One in three, or 10 million Canadians will be affected by a neurological or psychiatric disease, disorder or injury at some point in their lives. There are no cures for ALS, MS, Alzheimer's and Parkinson's and no effective treatments that consistently slow or stop the course of these devastating neuro-degenerative diseases.

Statistics are neat, tidy and do not show the reality of those living with these diseases, people like my cousin who gradually lost the ability to walk, to work, to interact with her family and friends, people across this country who live with MS and who have the courage to battle their disease every day and to take on a new fight, the fight for the liberation treatment.

These diseases put a significant burden on Canadian families. My 70-year-old aunt is at her daughter's house at 6:30 a.m. to feed her, get her granddaughter off to school, ensure that the daily caregivers come to bathe her daughter, feed her and, at the end of a long day, put her to bed.

I came to Parliament to fight for neurological disease, to fight to end suffering through more research for treatment, more support for caregivers and more awareness. I was therefore pleased to receive all party support to form a neurological subcommittee and delighted that the leader of our party committed to a national brain strategy to help lessen the social and economic impacts on people affected by brain conditions.

Alzheimer's disease is an irreversible and progressive brain disorder that slowly destroys memory and thinking skills. Symptoms usually appear after age 60. Many scientists now believe damage to the brain may begin decades earlier. Thankfully, doctors are now able to start treatments earlier, slowing the loss of brain cells and the progression of debilitating physical and mental impairments.

Some 500,000 Canadians have Alzheimer's disease or a related dementia, 71,000 of those are under the age of 65, with women accounting for 72% of all cases. There are currently at least 2.85 million Canadians providing care for a family member with long-term health problems. According to a Health Canada study, 25% of caregivers have had their employment situation affected by their caregiving responsibilities and about 40% of them face long-term financial pressures as a result.

This is an important motion and I thank the hon. member for bringing it to the House. We need all members pushing for investments in Alzheimer's disease and related dementias, as we have an aging population, an increased risk of dementia and rising human and economic costs.

I will quote from my April 13 speech regarding Bill C-9, an act to implement certain provisions of the budget. It reads:

Where is the help now for our seniors in the budget?

Where is the investment in our aging population? We have a federal government that has hardly uttered the word “health” for the last four years. Yet, worldwide there is concern that the baby boomers are retiring and entering their high demand period for health care. In Canada there will be 7.5 million people over the age of 65 by 2025. Population aging has tremendous implications for Canada, where most elderly people would not be able to meet more than a small fraction of the cost of the health care they incur. The average hospital stay in Canada costs $7,000 and does not take into account emergency or cardiac care.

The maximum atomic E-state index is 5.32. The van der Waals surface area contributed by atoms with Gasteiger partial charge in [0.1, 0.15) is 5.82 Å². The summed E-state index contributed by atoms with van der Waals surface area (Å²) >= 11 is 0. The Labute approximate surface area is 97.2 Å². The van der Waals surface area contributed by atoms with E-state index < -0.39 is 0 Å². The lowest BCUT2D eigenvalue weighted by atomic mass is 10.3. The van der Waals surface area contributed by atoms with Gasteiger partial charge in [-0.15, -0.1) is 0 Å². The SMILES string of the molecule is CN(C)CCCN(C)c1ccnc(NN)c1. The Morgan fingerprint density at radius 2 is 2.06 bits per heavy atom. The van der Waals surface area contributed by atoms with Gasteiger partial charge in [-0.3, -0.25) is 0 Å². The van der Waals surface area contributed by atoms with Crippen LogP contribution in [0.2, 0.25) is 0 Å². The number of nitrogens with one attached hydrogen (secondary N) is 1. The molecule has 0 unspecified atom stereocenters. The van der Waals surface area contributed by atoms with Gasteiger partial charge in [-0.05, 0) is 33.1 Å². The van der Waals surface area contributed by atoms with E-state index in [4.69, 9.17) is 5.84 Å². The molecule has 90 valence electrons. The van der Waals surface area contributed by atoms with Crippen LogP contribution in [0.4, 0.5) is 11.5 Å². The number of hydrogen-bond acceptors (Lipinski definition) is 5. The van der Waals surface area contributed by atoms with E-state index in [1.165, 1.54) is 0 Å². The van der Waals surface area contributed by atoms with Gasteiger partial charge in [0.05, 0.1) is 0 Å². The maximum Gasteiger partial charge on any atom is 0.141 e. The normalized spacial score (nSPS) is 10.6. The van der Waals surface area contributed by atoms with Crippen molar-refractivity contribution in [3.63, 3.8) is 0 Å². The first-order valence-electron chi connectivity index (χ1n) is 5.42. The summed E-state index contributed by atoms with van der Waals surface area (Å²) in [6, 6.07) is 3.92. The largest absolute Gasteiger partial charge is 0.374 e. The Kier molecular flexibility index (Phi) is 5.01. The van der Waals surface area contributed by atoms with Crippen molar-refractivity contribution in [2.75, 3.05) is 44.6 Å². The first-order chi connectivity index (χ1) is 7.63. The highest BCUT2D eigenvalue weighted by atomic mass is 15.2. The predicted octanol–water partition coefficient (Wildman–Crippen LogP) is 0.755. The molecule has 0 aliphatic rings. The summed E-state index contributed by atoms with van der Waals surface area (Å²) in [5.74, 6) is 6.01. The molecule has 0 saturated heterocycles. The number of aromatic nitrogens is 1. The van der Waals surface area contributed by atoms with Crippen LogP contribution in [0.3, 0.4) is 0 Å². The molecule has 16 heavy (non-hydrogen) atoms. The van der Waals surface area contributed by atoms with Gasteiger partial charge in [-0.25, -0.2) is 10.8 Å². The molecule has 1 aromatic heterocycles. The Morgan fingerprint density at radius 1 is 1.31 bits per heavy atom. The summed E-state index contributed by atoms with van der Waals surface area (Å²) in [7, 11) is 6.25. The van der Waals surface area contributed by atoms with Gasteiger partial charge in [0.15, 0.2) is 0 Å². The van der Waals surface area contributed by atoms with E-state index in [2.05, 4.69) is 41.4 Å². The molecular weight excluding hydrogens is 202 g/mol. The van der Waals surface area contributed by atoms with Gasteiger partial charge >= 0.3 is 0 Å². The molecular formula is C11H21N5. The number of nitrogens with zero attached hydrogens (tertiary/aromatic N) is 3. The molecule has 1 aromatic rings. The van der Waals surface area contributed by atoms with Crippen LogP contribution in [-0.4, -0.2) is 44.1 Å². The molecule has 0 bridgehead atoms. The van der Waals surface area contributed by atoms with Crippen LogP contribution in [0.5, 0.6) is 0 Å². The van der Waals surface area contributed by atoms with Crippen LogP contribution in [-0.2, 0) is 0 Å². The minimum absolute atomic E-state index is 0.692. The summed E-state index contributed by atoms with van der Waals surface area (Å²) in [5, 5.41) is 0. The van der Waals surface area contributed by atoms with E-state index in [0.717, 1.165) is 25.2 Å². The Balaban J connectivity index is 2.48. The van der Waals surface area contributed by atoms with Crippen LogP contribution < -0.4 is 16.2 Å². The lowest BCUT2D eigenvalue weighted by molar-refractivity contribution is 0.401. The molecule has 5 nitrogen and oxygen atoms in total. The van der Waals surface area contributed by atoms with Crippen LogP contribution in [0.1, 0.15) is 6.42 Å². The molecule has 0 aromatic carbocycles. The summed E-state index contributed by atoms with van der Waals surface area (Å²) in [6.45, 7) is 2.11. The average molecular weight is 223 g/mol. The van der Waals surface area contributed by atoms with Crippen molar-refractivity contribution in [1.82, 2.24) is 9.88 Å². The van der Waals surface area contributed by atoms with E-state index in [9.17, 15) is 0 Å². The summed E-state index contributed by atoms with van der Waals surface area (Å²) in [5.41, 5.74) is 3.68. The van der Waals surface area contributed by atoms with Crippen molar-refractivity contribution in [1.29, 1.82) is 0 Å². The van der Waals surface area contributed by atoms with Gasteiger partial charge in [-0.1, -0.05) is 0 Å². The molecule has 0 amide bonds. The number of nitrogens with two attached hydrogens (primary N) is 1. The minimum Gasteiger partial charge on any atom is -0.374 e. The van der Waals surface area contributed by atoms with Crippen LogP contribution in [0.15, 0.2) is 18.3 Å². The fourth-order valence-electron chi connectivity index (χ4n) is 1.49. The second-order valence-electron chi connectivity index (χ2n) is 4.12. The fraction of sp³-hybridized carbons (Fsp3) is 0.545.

Today, someone in Canada develops dementia every five minutes. This will change to one new case every two minutes in 30 years. In 30 years the prevalence of dementia in Canada will more than double, with the costs increasing tenfold if no changes are made. This means the total cost associated with this mind-robbing disease could reach $153 billion by 2038, up from the $15 billion a year today.

The Alzheimer Society of Canada suggests four key ways to slow the growth in cases of Alzheimer's and dementia: promote healthier lifestyles including encouraging people over age 65 to increase their physical activity levels; add system navigators to guide families through the complex health care system; invest in support and education for caregivers; and combine risk reduction strategies to delay the onset of dementia by two years, particularly through the discovery of new treatments.

If we could merely slow the onset of dementia by two years for each affected Canadian, we would see a return on investment of 15,000% over a 30 year research effort. One of the biggest challenges we face, therefore, is how to best prevent and postpone disease and to maintain the health, independence and mobility of an aging population.

Every day, hundreds of thousands of Canadians experience the difficult reality of Alzheimer's disease. Those living with the disease want to be seen, want to be heard and should never have to face this disease alone. Those caring for a loved one face overwhelming emotional and physical demands and require real supports. We must see the person, not the illness. No one ever wants to be a patient, but rather a vibrant, contributing member of society.

As one woman said:

It has not ended my life. I am still a very viable human being, as are others with the same diagnosis. Certainly I grieved the onset of this disease, but after talking with the local Alzheimer Society rep, I now attend an early-stage support group and feel good about volunteering for the organization. Once again I am allowed to feel useful.

We must strive to ease the burden of every individual struggling to recall a spouse's name, every person unable to recognize a child's face and every family member or friend who brings them comfort and care. We must seek hope for all families struggling with Alzheimer's disease. We must renew our commitment to research that is improving treatments for this illness and may one day prevent it entirely. We must leave no avenue unexplored.